ClientEarth, politicians and campaigners also react to governmentâ€™s response to EAC select committee report
Environmental lawyer organisation ClientEarth has announced that its case against the government over its failure to meet EU air pollution limits will be heard by the UK Supreme Court on April 16 2015.
It follows the Court of Justice of the European Unionâ€™s (CJEU) November 2014 ruling, in a case brought by ClientEarth, that the UK government can be ordered by national courts to draw up a plan to meet EU nitrogen dioxide limit values as soon as possible (see airqualitynew.com story).
That landmark ruling established that it is up to the UK Supreme Court to take â€˜any necessary measureâ€™ to ensure that Defra establishes a plan to meet air quality deadlines in EU Directives â€“ where they have been missed â€“ as soon as possible.
As such, the case has now been passed back to the UK Supreme Court, which will hear the case on April 16, after which it will make a final ruling.
The final court date was revealed by ClientEarth as it reacted to the governmentâ€™s formal response yesterday (March 1) to the Environmental Audit Committee (EAC)â€™s report on air pollution in the UK (see air qualitynews.com story).
In its response, the government rejected the EACâ€™s recommendations for air quality obligations in planning rules, a diesel vehicle scrappage scheme, diesel tax changes and an independent public inquiry into air pollution.
However, Defra said a national low emission zone (LEZ) framework and diesel vehicle scrappage policies could be included in it Air Quality plans, which are to be submitted to the European Commission by the end of 2015 as part of EU legal obligations over NO2 limits.
Under current government plans, the UK is not expected to meet these legal limits for nitrogen dioxide in three zones â€“ Greater London, West Midlands and West Yorkshire urban areas â€“ until after 2030. This is 20 years later than the original EU legal deadline.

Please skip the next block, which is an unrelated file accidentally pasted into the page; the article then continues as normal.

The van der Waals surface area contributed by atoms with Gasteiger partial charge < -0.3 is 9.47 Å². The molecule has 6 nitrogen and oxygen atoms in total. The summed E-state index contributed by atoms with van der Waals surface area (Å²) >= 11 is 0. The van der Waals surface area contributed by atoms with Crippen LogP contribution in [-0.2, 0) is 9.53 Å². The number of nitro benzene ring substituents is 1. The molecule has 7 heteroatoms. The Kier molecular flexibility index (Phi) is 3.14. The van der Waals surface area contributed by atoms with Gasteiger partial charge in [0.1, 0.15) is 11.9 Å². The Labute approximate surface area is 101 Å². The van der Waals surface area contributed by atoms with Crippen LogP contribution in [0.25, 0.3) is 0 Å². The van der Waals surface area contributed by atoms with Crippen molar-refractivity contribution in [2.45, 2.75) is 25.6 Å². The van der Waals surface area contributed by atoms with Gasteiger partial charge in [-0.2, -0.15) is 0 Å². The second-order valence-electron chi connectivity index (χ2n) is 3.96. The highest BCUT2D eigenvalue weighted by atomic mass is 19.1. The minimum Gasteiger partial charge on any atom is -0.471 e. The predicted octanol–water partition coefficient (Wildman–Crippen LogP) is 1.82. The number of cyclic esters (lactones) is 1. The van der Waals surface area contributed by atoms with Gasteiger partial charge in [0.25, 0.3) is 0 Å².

ClientEarth lawyer Alan Andrews said the legal case against Defra was very relevant to the governmentâ€™s EAC response yesterday, which he described as â€œdepressingly familiarâ€.
He said: â€œThey will have to do better than this when our case returns to the Supreme Court on 16 April, or face another embarrassing defeat.â€
One of the key EAC recommendations rejected by the government yesterday was to establish an independent public inquiry into air pollution in the UK.
However, Labour MP John McDonnell MP, who wrote to the EAC in November of behalf of 25 MPs and Peers on the issue, said he was â€œappalled at the governmentâ€™s continued failure to actâ€ on air pollution.
He said: â€œGiven existing policies to tackle air pollution are having no effect we now urgently need an inquiry into how we can tackle the mounting air pollution crisis.â€
Dave Davies of the Campaign for Air Pollution Public Inquiry added that the governmentâ€™s refusal to hold an inquiry was â€œoutrageousâ€ as UK air quality strategies â€œhave failed and continue to do soâ€.
He said: â€œThe government may eventually realise that voters will be reacting to their decisions on failed Air Quality strategies in Mayâ€™s General Election.â€
Green Party MEP for South East England, Keith Taylor, also voiced his dissatisfaction with the governmentâ€™s EAC response, which he said â€œfails to seriously address the real crisis levelsÂ of nitrogen dioxide and particulate matter that are killing people and shortening lives.â€
Mr Taylor added: â€œIn a combination of ignoring the questions posed by MPs and medical experts and by pretending there is no problem, the official response to the EAC gives tokenism a bad name. More resources and the political will to make the air we breathe better is whatâ€™s urgently needed.â€
Elsewhere, Friends of the Earth London campaigner Jenny Bates welcomed the governmentâ€™s â€œconsiderationâ€ of a national LEZ framework, but criticized the rejection of policies on diesel vehicle tax, which she said would â€œjust delay compliance with EU lawâ€.
She said: “The Government still hasn’t grasped the requirement to urgently tackle deadly air pollution. It must implement all possible measures, and avoid worsening air pollution, so that legal limits are met in the shortest time possible.â€